Titan Fine Art present this exquisite portrait, that formed part of a historic collection of an English aristocratic family, Lord and Lady Sandys at their magnificent baroque and Regency Grade-I listed family home, Ombersley Court. The house was among the most fascinating survivals of its kind in this country. The atmospheric interiors were distinguished above all for the works of art associated with two key moments in national history and, more specifically, to the roles of Colonel the Hon. John Russell in the Civil War and the reign of King Charles II and of Lord Arthur Hill, later 2nd Baron Sandys, in the Peninsular War. The collection was acquired or commissioned over five centuries and remained at Ombersley Court until its recent sale, the first in 294 years. The full provenance of our painting, which hung in The Saloon (see photo), is known from its creation right through to now – an extraordinary fact considering its age. This exquisite Grand Manner work is an evocative example of the type of portrait in vogue during the seventeenth and eighteenth centuries. Beautifully composed, the sitter has been depicted full length within surroundings that conveyed cultivation and an elite status – a classical porch with a colossal column. The beautiful colour combination of the azure silks of the dress, the mauve curtain and the sumptuous scarlet wrap imbue the portrait with a sense of luxury and emphasise the fact that this lady was a paragon of the wealthy and privileged society that she belonged to, with the means to commission a notable artist. Portrayed without the use of excessive props and jewellery, the artist knew that the sitter’s beauty was more than enough to captivate the audience. The clothing and hairstyle help to date the portrait to circa 1705. For any respectable woman at this time her skin is sheet white which was highly end vogue. A remarkable care is exercised in rendering of the flesh and the treatment of the drapery, with its delicate folds and virtuoso in the art of conveying the texture of the fabrics. The clear fresh palette, bright eyes, and rendering is exquisite. On the lower right of the portrait is an identifying inscription: 'Lady Tipping / Daughter of Coll. Cheek'. Anne Tipping, née Cheke, was the daughter of Colonel Thomas Cheke (1628-1688) and his wife Letitia, née Russell (1649-1722). Her father was appointed Lieutenant of the Tower of London under King Charles II in 1679 and he held that position until 1687 when James II removed him from office. At the age of 22 Lady Tipping married Sir Thomas Tipping, 1st Bt. (1653-1718) with whom she had three children, Catherine, Letitia, and Thomas. Through her father, Anne inherited the manor of Pyrgom in the village of Havering-atte-Bower, Essex. The house had previously belonged to Henry VIII, and it was here that he made the decision to restore the princesses Mary and Elizabeth to the succession to the throne. In 1724, Anne helped to found the Dame Tipping school in Havering-atte-Bower, which was endowed from her death in 1728 by a legacy in her will. Anne was lucky to have independent means, as her husband led a tumultuous life, dying in debt in Southwark prison. Anne died when she was just forty-eight years of age and is buried at Havering. Our sitter’s daughter, Letitia Tipping, married Samuel 1st Lord Sandys in 1725. In 1727, she inherited her family’s heirlooms including the possessions of her great uncle Admiral Russell, Earl of Orford. The 1st Earl of Orford (1653-1727) was one of the Immortal Seven who issued the invitation to William III to take the throne. Commander in Chief of the Royal Navy in the Nine Years War, he defeated the French fleet at Barfleur and La Hogue and is an important historic figure. Once owned by Evesham Abbey, the manor of Ombersley was acquired by the Sandys family in the early 1600s, when Sir Samuel Sandys, the eldest son of Edwin Sandys, Bishop of Worcester and later Archbishop of York, took a lease on the manor, before receiving an outright grant in 1614. The present house, Ombersley Court, dates from the time of Samuel, 1st Lord Sandys, between 1723 and 1730. The house itself is a fine example of an English Georgian country house set in rolling countryside and surrounded by Wellingtonias, planted to commemorate the Battle of Waterloo by Arthur Hill, 2nd Baron Sandys, who played a distinguished part in the battle and was one of the Duke of Wellington’s aides de camp. The Duke also stayed in the house and in the Great Hall, was the Waterloo banner which was brought to the house by Sir Arthur Hill, aide-de-camp to the Duke of Wellington, who succeeded his mother, the Marchioness of Downshire as 2nd Lord Sandys. Further Waterloo memorabilia are kettle drums from battle. The family had a strong tradition of military and political service, dating back to the 17th century, and this was also reflected in the fine collection of portraits and paintings in the house. In short, Ombersley represented a vital aspect of British history. The house and more especially the collection were of the greatest historical importance. Houses that have remained in the possession of the same family for as many as three centuries have become increasingly rare. Through this portrait, collectors have a chance to acquire a piece of British history and an evocative vestige of a glittering way of life, which is now gone. The work has been well preserved and cared for over its circa 325 years of age, only requiring the removal of a discoloured varnish recently – now the fine details and the true colours can be appreciated. The work can now be safely and fully enjoyed by future generations. Presented in a striking ebonised frame with applied carved and pierced gilded foliage, which is a work of art in itself. Sir Godfrey Kneller (1646-1723) dominates our understanding of British portraiture at the turn of the seventeenth century. With Van Dyck, Lely and Reynolds, his name has become synonymous with the visual interpretation of British history – not least because he painted almost every person of prominence in forty years of British public life. This reputation was well-deserved, and although Kneller's age embraced many accomplished painters - John Closterman, for example, Jonathan Richardson the Elder, or Michael Dahl- none came close to Kneller in immediate fame, or in such instant association in the popular mind with the exercise of portraiture. Kneller is remembered for having painted ten ruling sovereigns, including every reigning British monarch from King Charles II to King George I. Provenance By descent to the sitter's daughter, Letitia Tipping (1699-1779), wife of Samuel Sandys, 1st Baron Sandys (1695-1770), and by descent to their son, Edwin Sandys, 2nd Baron Sandys (1726-1797), and by inheritance to his niece, Mary, Marchioness of Downshire and 1st Baroness Sandys (1764-1836), and by descent to her second son, Lieutenant-General Arthur Hill, 2nd Baron Sandys (1792-1860), and by inheritance to his younger brother, Arthur Marcus Sandys, 3rd Baron Sandys (1798-1863), and thence by descent to, Richard Hill...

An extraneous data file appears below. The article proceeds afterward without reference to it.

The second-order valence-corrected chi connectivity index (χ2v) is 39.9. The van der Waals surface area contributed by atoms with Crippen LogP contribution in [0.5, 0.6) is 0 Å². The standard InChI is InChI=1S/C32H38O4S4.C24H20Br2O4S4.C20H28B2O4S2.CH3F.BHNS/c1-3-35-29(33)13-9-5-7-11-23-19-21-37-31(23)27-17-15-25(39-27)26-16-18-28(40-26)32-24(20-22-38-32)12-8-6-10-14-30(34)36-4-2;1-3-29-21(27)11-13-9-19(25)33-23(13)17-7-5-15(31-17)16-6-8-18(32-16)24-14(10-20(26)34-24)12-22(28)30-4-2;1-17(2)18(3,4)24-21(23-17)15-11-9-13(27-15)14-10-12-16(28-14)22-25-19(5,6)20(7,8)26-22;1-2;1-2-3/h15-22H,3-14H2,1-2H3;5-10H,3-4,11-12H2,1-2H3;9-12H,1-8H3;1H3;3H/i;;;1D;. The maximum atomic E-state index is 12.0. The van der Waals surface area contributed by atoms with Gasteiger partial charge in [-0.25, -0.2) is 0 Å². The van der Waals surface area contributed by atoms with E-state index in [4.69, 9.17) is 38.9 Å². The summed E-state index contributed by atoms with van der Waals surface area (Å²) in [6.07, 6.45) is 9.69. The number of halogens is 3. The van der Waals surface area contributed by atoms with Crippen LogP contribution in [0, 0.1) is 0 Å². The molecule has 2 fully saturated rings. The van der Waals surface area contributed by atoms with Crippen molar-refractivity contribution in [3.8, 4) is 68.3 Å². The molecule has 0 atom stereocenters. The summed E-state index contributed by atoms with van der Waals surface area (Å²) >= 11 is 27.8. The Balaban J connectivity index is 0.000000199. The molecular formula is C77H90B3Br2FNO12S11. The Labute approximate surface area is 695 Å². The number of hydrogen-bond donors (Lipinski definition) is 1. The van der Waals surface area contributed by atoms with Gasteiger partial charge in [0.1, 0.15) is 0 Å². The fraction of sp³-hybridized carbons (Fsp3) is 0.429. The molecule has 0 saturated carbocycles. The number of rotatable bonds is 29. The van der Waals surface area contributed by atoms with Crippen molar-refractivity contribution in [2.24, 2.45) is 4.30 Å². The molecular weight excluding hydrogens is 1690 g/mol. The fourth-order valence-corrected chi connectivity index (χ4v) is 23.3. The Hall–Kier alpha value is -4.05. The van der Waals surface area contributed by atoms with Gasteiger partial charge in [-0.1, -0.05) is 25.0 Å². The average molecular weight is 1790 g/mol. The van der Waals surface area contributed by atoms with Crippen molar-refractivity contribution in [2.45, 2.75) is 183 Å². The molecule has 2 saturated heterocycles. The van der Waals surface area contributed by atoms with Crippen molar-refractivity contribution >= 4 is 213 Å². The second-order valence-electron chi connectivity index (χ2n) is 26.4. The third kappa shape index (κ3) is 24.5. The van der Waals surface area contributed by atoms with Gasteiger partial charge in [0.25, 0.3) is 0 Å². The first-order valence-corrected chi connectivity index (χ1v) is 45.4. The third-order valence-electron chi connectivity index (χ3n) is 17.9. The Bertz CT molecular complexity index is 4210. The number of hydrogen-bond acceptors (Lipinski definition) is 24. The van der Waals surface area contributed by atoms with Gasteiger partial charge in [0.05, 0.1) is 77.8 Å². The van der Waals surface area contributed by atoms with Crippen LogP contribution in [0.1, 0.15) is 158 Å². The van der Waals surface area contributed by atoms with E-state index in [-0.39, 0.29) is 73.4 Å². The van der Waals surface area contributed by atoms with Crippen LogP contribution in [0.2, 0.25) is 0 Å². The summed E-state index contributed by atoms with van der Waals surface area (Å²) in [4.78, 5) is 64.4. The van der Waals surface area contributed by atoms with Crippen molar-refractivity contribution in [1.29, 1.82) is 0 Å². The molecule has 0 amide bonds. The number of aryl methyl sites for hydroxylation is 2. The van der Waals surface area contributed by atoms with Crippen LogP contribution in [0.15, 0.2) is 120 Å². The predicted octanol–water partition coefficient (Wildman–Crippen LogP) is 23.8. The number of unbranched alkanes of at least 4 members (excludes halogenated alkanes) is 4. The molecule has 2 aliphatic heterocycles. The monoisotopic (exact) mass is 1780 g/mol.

Category